I think I will cut Koyasan so that we have 2 nights in Tokyo before leaving Japan. This way we get last chance to visit with relatives.

Nara, Japan
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6. Re: Should I cut Koyasan from trip?

Nohi Bus is a godsend to tourists wanting to do Kamikochi as a day trip from Takayama:

http://www.nouhibus.co.jp/english/index.html

Takayama to Hirayu: 50-60min on Nohi, then Hirayu to Kamikochi: 20min on a shuttle bus.

I suggest you get off from your shuttle bus at Taisho-ike Pond: onboard bilingual recorded voices inform you of the names of stops along your way, so no worries. From Taisho-ike bus stop, you take the approach path to the lake (Taisho-ike) ahead of you: on your left is an active volcano called Mt Yake, on your right Mt Kasumizawa and Mt 600, and from here walk on the right-hand side promenade as you face toward the Hotaka Mountains you saw in the second link above. Do make a bit of a detour when you see a sign that says 'Tashiro-ike Pond,' a petite lake, my favorite place. Keep going 15min or so on boardwalks, then you'll see another river promenade again ahead of you. When you get to know the river starts to swirve around, and then you proceed along the river under the shade of tall beech trees lining the promenade, a wow moment awaits you: jugged mountain peaks loom ahead, from left to right, West Hotaka, Ainodake, Donkey-Ear, Tengue Rock, Okuho, Kitaho (looks tiny), Maeho and Myojin, a series of awe-inspring and snow-blanketed peaks. Sorry for the jawbreakers...

Tashiro-Hotaka Bridge, a few min walk from here, is the next view spot for you. Picture-perfect Kappa Bride is just over there: the pic in the first link. Maybe you like to expore the area around here for some time. So that's what you'll have if for a 2-3hr stay. If 4hrs, then do the (flat) trail to Myojin-ike Pond from here: 50-60min easy hike one way. Not sure if you think about *food souvenirs* to bring back with you to your hotel room, but if you do then strawberry tarts and/or apple pies will make good ones for sure. Yes, bottles of wine and small bottles of jam, both kamikochi brands, are there, but I never had a chance to buy them. Ah, yes, cookie-assortments are pretty good. Sorry if they sound too touristy.

I guess all of the above is doable on your departure day from Takayama.

Have fun and enjoy your stay!

Edited: 25 April 2013, 19:09
Virginia, United...
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7. Re: Should I cut Koyasan from trip?

Thank-you so much!!! This sounds great-a nice (too short though) break from the big city!

Melbourne,Australia
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8. Re: Should I cut Koyasan from trip?

We just spent the night at Koyasan, (arriving at about midday and departing at 2) staying at Shojoshin-in temple and I would thouroughly recommend spending a night there. We spent 2 nights in Kyoto but could have done with a third. One afternoon was spent in Arashiyama but the rest was sightseeing in Kyoto itself. By the time we had finished we had definitely seen enough temples so I think you may be "templed out " after 5 nights!.Also, many of the temples have a lot of stairs, tiring enough for middle-aged people! That was why Koyasan was a good break. There are beautiful views of mountain valleys on the way up and the many historic temples are in natural settings (not slapbang in the city as are Kyotos) You can easily stroll from one end of the town to the other or take advantage of the buses (which were included in the Koyasan World Heritage Ticket we purchased) The huge graveyard was also fascinating. The only part of the trip that might be difficult with your mum is walking around Namba station finding the right train lines!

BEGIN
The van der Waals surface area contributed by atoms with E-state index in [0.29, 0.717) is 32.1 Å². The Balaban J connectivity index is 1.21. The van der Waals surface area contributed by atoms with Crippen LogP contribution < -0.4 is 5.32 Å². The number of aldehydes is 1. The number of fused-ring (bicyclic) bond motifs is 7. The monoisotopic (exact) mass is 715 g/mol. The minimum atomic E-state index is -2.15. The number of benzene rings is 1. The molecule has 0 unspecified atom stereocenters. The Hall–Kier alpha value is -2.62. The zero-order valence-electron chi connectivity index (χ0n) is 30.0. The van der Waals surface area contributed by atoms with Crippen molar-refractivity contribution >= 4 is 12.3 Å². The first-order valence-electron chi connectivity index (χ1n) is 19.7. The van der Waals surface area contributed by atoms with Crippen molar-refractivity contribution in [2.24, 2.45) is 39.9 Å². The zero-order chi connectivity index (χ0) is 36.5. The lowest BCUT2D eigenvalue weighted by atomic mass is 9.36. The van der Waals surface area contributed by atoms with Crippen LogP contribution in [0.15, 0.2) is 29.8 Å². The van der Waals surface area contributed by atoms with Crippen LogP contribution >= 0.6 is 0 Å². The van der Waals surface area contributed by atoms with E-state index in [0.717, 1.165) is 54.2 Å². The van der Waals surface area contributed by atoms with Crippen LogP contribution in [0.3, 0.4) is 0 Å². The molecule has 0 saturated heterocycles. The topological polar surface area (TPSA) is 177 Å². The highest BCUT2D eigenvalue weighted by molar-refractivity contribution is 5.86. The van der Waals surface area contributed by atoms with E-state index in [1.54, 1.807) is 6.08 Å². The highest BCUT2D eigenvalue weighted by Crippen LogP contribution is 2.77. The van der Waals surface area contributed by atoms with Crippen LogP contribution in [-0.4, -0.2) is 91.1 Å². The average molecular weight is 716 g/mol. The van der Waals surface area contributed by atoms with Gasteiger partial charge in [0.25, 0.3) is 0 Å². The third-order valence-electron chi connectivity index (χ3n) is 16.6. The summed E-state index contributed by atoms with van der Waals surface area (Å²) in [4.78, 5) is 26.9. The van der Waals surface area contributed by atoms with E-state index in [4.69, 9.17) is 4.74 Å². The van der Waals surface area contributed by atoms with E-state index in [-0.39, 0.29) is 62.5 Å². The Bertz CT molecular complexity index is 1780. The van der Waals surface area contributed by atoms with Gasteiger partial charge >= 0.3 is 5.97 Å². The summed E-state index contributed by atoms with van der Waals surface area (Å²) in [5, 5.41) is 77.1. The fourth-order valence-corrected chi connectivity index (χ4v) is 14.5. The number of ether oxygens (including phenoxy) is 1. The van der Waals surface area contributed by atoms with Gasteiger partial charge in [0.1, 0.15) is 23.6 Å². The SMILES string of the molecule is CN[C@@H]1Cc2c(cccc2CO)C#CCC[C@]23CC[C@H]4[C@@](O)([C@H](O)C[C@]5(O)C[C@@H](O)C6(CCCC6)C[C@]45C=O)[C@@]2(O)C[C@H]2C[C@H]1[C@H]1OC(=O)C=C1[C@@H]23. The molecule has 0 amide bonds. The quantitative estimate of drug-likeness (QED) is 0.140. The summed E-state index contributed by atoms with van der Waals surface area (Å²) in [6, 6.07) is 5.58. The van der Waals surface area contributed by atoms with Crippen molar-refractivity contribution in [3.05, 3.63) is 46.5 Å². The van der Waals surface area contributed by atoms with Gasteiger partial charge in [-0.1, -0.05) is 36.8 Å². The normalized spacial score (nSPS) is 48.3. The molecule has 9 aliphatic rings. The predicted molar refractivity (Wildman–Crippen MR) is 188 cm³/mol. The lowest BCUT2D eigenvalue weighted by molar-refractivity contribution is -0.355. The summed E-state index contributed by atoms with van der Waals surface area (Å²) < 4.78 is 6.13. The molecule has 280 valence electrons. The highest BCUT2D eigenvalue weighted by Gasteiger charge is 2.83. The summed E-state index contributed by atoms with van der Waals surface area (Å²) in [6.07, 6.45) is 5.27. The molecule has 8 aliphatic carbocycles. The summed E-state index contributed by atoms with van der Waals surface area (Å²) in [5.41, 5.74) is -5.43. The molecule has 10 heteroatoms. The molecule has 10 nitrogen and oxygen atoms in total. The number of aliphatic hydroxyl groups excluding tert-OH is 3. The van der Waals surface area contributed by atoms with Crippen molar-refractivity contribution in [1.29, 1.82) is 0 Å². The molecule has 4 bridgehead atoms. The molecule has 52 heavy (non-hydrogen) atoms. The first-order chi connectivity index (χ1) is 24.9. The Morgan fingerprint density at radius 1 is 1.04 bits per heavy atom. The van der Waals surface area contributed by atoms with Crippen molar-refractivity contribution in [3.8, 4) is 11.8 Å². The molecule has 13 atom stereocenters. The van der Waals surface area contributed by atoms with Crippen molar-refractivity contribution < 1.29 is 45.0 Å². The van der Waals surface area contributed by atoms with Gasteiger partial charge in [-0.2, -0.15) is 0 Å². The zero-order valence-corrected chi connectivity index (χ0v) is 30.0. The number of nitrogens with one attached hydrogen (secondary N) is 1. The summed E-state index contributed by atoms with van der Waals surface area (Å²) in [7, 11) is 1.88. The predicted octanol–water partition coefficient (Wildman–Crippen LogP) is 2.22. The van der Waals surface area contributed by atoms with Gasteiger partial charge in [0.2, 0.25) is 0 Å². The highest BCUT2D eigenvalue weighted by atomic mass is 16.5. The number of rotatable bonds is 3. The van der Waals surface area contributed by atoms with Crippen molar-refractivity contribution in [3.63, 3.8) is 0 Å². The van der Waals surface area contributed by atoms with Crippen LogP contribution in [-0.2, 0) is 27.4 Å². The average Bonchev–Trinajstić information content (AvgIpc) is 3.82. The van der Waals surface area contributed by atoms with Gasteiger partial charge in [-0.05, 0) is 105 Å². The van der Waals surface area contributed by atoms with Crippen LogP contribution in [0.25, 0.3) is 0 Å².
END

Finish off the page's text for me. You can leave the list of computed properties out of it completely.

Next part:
We also spent 2 nights in Takayama 2 weeks ago during the spring festival, travelling by bus through snowy mountains from Matsumoto. The town has an interesting old quarter a short walk from the station area. It is also worthwhile going to see the festival floats which are displayed in the exhibition hall. They are beautiful. The Hida Folk Village ( Bus and entry ticket available at bus centre near station) is also a nice place to spend an afternoon. There are a number of the gassho-zukuri houses on display as well as many other styles of houses from this region. English signs are very informative.

Walt Disney World...
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9. Re: Should I cut Koyasan from trip?

Wow! Shot, your detailed description about Lake Taisho-ike is really appreciated!! I'm taking my mom to Kansai and am planning what to do and I'm worried about making her walk too much! But the "board walk" sounds easy enough so it seems like I might add Kamikochi in my itinerary afterall. Thanks to you!

Virginia, United...
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10. Re: Should I cut Koyasan from trip?

Shot: please see my follow up question in the Takayama to Kamikochi thread. Thanks!!!